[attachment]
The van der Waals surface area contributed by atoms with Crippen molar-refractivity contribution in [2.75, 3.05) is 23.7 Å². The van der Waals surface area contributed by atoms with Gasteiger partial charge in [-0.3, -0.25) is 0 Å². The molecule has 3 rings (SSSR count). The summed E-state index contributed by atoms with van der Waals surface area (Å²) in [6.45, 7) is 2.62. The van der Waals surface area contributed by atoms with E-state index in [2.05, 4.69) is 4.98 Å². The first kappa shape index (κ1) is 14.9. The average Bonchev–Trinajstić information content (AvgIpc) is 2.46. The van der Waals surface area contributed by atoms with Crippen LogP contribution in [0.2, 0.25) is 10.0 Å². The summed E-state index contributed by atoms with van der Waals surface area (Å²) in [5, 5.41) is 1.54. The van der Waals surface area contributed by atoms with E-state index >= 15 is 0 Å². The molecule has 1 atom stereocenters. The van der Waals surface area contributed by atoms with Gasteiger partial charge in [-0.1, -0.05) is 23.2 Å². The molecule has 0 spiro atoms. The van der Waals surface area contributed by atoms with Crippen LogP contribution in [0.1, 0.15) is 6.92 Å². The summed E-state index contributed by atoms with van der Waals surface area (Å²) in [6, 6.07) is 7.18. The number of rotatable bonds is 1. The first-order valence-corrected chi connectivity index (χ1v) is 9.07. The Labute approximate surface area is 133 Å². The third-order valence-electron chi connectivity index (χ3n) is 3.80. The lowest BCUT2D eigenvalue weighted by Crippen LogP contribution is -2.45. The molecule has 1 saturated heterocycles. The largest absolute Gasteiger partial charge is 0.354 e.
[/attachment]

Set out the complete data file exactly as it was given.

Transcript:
The van der Waals surface area contributed by atoms with Crippen molar-refractivity contribution in [2.75, 3.05) is 23.7 Å². The van der Waals surface area contributed by atoms with Gasteiger partial charge in [-0.3, -0.25) is 0 Å². The molecule has 3 rings (SSSR count). The summed E-state index contributed by atoms with van der Waals surface area (Å²) in [6.45, 7) is 2.62. The van der Waals surface area contributed by atoms with E-state index in [2.05, 4.69) is 4.98 Å². The first kappa shape index (κ1) is 14.9. The average Bonchev–Trinajstić information content (AvgIpc) is 2.46. The van der Waals surface area contributed by atoms with Crippen LogP contribution in [0.2, 0.25) is 10.0 Å². The summed E-state index contributed by atoms with van der Waals surface area (Å²) in [5, 5.41) is 1.54. The van der Waals surface area contributed by atoms with E-state index >= 15 is 0 Å². The molecule has 1 atom stereocenters. The van der Waals surface area contributed by atoms with Gasteiger partial charge in [-0.1, -0.05) is 23.2 Å². The molecule has 0 spiro atoms. The van der Waals surface area contributed by atoms with Crippen LogP contribution in [0.1, 0.15) is 6.92 Å². The summed E-state index contributed by atoms with van der Waals surface area (Å²) in [6, 6.07) is 7.18. The number of rotatable bonds is 1. The first-order valence-corrected chi connectivity index (χ1v) is 9.07. The Labute approximate surface area is 133 Å². The third-order valence-electron chi connectivity index (χ3n) is 3.80. The lowest BCUT2D eigenvalue weighted by Crippen LogP contribution is -2.45. The molecule has 1 saturated heterocycles. The largest absolute Gasteiger partial charge is 0.354 e.